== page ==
Fly Cheap, Fly Often, Fly Safe

Kim Ennico of NASA Ames Research Center will give a presentation at the SETI Institute Wednesday June 15th 12:00-01:00 PM PDT on commercial suborbital science:

Fly Cheap, Fly Often, Fly Safe — Science research & education opportunities on commercial suborbital vehicles
Wednesday, 06/15/11
12:00 PM - 01:00 PM

Access to suborbital space, the realm above 100 km altitude, by vehicles not traveling fast enough to go into orbit about the planet, has a long history, from the 1950's early unmanned scientific sounding rockets for meteorological and upper atmosphere studies, to Alan Shepard's historic Freedom 7 flight 50 years ago, continuing today with multi-science disciplined sounding rocket programs launched from spaceports around the globe. These vehicles follow a parabolic-arc trajectory that also provides many minutes of low gravity enabling "microgravity" experiments. Access to suborbital space is soon to be revolutionized by a series of frequent flights by new providers from the commercial space sector.
Dr. Ennico's talk will highlight these companies, their vehicles and their current timetables. She will showcase some examples of scientific research and education that were presented at the 2011 Next-Generation Suborbital Researchers Conference (NSRC), held earlier this year in Orlando, Florida ...Read More

Video of Xaero fit and function tests back in January

Early 2011 we headed down to Mojave to perform a fit and function test of our 2 payloads SFEM and ADS-B with the Masten Xaero vehicle. Flight Opportunities Payload Manager Dougal Maclise wrote a good blogpost about the successful tests. While at Masten, we also captured some handheld video which we recently edited into a short impression of the tests. The resulting video is embedded below.

Update your feed

As part of our switch from CRuSR to Flight Opportunities, we will be retiring our CRuSR feedburner feed tomorrow (Tuesday June 6). If you are subscribed to our blog through feedburner (recognizable in the url), please update your feed to https://flightopportunities.nasa.gov/blog/feed/ .

Supermod testing by Armadillo Aerospace

Over the weekend, two videos emerged of tests conducted with the Mod vehicle by Armadillo Aerospace. The Mod vehicle is the one that will fly two payloads provided by NASA as part of the initial developmental flights of CRuSR, or Commercial Reusable Suborbital Research, a program now part of Flight Opportunities.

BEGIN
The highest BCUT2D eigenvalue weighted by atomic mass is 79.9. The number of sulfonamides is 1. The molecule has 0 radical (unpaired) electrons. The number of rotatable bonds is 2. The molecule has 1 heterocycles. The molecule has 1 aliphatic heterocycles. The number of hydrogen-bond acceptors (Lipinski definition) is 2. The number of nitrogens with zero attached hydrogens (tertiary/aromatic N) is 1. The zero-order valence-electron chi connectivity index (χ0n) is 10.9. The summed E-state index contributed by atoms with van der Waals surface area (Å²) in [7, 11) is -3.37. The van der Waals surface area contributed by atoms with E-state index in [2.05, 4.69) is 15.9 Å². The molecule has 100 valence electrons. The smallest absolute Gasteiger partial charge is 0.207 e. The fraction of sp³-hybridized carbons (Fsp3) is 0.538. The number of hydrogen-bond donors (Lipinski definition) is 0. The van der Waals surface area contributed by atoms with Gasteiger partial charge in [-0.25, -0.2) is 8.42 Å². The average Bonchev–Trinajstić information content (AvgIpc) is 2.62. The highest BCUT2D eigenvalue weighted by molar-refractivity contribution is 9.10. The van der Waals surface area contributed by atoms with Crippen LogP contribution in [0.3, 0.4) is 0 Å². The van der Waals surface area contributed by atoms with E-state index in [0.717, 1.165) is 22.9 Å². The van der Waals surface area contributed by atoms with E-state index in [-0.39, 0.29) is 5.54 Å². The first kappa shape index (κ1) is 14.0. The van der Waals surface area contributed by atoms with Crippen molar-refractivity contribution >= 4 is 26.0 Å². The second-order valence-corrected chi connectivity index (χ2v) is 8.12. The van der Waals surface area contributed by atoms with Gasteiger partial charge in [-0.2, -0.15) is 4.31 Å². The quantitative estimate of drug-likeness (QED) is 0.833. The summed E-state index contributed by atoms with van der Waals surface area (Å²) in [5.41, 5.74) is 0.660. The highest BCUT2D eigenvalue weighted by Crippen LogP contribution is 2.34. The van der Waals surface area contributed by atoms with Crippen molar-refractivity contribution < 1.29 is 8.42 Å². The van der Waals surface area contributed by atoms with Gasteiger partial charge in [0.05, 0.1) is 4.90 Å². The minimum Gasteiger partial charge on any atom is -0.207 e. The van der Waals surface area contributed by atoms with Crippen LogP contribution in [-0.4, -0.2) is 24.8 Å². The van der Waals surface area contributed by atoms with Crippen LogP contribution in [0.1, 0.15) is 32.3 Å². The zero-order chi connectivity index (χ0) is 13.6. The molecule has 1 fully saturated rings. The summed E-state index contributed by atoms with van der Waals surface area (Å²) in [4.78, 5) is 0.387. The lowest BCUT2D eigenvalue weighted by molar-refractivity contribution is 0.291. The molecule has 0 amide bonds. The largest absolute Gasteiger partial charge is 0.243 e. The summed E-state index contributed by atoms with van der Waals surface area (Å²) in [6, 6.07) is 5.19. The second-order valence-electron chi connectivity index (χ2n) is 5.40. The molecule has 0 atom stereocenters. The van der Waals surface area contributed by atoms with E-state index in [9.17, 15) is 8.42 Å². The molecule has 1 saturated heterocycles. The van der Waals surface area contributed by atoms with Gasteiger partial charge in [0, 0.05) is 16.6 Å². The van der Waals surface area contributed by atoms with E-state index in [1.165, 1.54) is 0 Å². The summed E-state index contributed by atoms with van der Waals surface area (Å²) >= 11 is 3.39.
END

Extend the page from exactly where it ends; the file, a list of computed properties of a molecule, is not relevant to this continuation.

Caption with above video:

A full throttle hold down test of the Armadillo Aerospace Mod rocket, nicknamed "Dalek", on 2011.05.26. This is approximately the burn time that the vehicle will have in free flight.

This represents around 180,000 lb*s of total impulse, near the upper end of what the FAA defines as a Class 3 Amateur Rocket. In the letter scale used in small rockets, it would be a 'T'.

The engine runs on liquid oxygen and denatured ethanol. This rocket will be flying payloads for the Nasa Commercial Reusable Suborbital Research program, aka CRuSR.

Caption with above video:

A hover test of the Armadillo Aerospace Supermod rocket, shot in fantastic 3D. The test was on June 4 2011 at the Armadillo shop in Caddo Mills, TX.

Why is the engine pulsing? It's a very large engine for the weight of the vehicle, and ...Read More

RFP for Flight and Integration Services released

Update: Q&A on the draft RFP and Responses to Questions (RTQ) to the final RFP are now available.

We've released the RFP for Flight and Payload Integration Services today. The proposal due date is June 24, 2011. See our Press Release and read about the details in the Modification 02 released today. The original synopsis with links to the modifications and solicitation document is available here.

Update to AFO

Today we have posted an update to the continuously open Announcement of Flight Opportunities (AFO) for payloads to fly on parabolic and suborbital reusable launch vehicles. The new flight opportunities are listed in the AFO update and under Open Opportunities. Cut off date for proposal evaluation is June 28, 2011.

Use the revised Announcement of Flight Opportunities (Feb 9, 2011) in combination with today's update to prepare your proposal.

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